Public policy about "Place Making" has been greatly influenced by the recent writings of Richard Florida,
though the literature on this subject stretches back to the early 80's. Indeed some mainstream economists
had become familiar with Jane Jacobs's ideas of endogenous growth even earlier than this.
Florida and his school posit a virtuous cycle of talent based regional development, arguing that in the post
industrial economy, the pre-eminent resource is human creativity (Figure 1). Thus, cities should make themselves
as appealing as possible to this creative class if they want to secure sustainable prosperity.
This makes intuitive sense, and we can see apparent evidence of the Florida effect all around us - Melbourne's
rebirth since the early 1990's recession, the remaking of Glasgow, Bilbao's renewal on the back of a major
cultural investment, Wellington's repositioning from a dour colonial outpost to funky euro style capital of NZ.
There is little doubt that the ‘creative class' does want a city with a vibrant ‘buzz', as per the Florida thesis.
But does this fully explain why some cities succeed while others languish? Some more old-fashioned
economics is likely to be at play as well, particularly that to do with agglomeration economies and human
We tend to associate ‘agglomeration economies' with dense urban cores and co-location of mutually supportive
businesses. Again, this is a vital part of the story, but not the whole story. Another crucial facet of agglomeration
economies relates to "effective density" - the number of suppliers and distributors a business can reach within a
given travel time.
UK evidence shows that productivity at the firm level is positively related to effective density. Recently, for
the first time in Australia, SGS generated similar evidence for Australian cities, in this case Melbourne.
This is illustrated in Figure 2 (below), for the Property and Business Services Sector. Productivity, measured
in terms of gross value added per hour worked, increases strongly with increases in effective job density.
This relationship partially explains the vigorous competition for central sites amongst advanced business service
firms - the premium they pay for such sites is more than compensated by the additional value added from their
operations in these strategic locations. It also explains why it is difficult to attract these types of businesses to
suburban locations, notwithstanding the sound planning arguments for setting such a goal.
This type of analysis suggests that if the distribution of jobs, or the transport system can be adjusted to build
‘effective density', a city can gain a competitive advantage - even if other things remain constant, for example,
resource endowment and industry structure.
What is true of productivity at the level of the firm is also true in terms of human capital development. The more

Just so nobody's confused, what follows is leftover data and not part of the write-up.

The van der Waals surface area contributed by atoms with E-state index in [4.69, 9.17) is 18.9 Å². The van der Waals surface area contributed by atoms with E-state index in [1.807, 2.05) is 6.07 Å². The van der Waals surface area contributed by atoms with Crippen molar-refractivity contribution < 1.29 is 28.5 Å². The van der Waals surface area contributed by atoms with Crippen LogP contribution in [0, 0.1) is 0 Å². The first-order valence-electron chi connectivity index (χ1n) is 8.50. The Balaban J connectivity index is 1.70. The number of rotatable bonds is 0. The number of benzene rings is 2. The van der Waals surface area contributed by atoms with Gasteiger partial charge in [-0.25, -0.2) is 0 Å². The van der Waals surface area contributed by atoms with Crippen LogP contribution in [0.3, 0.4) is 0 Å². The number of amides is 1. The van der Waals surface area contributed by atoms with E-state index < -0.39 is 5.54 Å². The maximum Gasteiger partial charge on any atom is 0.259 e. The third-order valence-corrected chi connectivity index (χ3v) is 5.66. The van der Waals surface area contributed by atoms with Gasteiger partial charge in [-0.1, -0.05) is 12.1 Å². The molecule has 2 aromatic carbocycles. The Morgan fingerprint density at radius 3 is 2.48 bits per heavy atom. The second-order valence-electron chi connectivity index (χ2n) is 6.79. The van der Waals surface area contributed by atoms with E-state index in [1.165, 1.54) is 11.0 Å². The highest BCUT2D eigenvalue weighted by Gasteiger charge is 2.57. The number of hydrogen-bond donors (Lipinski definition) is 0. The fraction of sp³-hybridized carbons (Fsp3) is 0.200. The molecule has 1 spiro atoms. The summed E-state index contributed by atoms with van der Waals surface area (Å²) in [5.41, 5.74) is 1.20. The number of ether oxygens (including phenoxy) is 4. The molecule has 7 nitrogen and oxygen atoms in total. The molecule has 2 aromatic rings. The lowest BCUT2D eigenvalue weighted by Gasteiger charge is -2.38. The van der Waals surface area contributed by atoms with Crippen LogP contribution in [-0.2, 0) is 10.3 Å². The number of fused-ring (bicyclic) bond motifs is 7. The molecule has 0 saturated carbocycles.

opportunities households can reach within a reasonable travel time, the more they learn and acquire skills and
the more productive they become.
Again, this is illustrated with reference to Melbourne data in Figure 3. Workers in more ‘connected' places tend
to contribute more to value added, other things equal. This is evident in the lifetime earnings of unskilled workers.
The three locations in the chart are broadly similar in terms of quality of schools and SEIFA index . However,
the residents of Stonnington can reach substantially more jobs within a 30 minute drive (and 45 minute public
transport ride) than their counterparts in Monash South West.
It appears that workers in Stonnington acquire more skills and earn more partly as a result of their accessibility
advantage, even though their income at that the start of their working life is reasonably close to those of Monash
and Glen Eira residents. As this is cross-sectional rather than longitudinal data, there are limitations on the
conclusions which might be drawn from these divergent trajectories, but the differences between the localities
are striking. Again this evidence points to spatial restructuring as strategy for building economic competitiveness
through human capital development.
So whilst the Florida thesis is undoubtedly relevant, connectivity and access to opportunity are likely to provide
a key platform for prosperity - ‘Florida is the icing on the accessibility cake'.
The long postwar boom probably had a lot to do with the major boost to agglomeration economies (as defined
here) and human capital development enabled by near universal access to the car. It is likely that society will
find substitutes for the oil powered car because of the absolute imperative to keep this productivity advantage
alive. Nevertheless, there is an equally demanding imperative to rein in greenhouse gas emissions which means
finding ways of maintaining connectivity without excessive growth in private vehicle use (not just in terms of fuel
consumption but also with regard to the manufacturing and distribution process).
Urban form therefore has a critical part to play in building prosperity. The challenge is to develop urban ‘buzz', as
per the Florida thesis, but optimize connectivity and accessibility at the metro level to capture agglomeration
economies and human capital benefits, all the while reducing car dependence.
In larger cities, say 5 million plus, the answer seems clear - a poly centric city structure is likely to work best.
In smaller cities, say less than 2 million, a stronger focus on centrality is more likely to generate ‘buzz' whilst
optimizing public transport access to opportunity (Figure 4). Metropolitan strategy in these cities needs to have
a strong focus on building up the central city.
Figure 4 City Structures for Connectivity and Accessibility
. Australian Bureau of Statistics (ABS) Socio-Economic Indexes for Areas (SEIFA)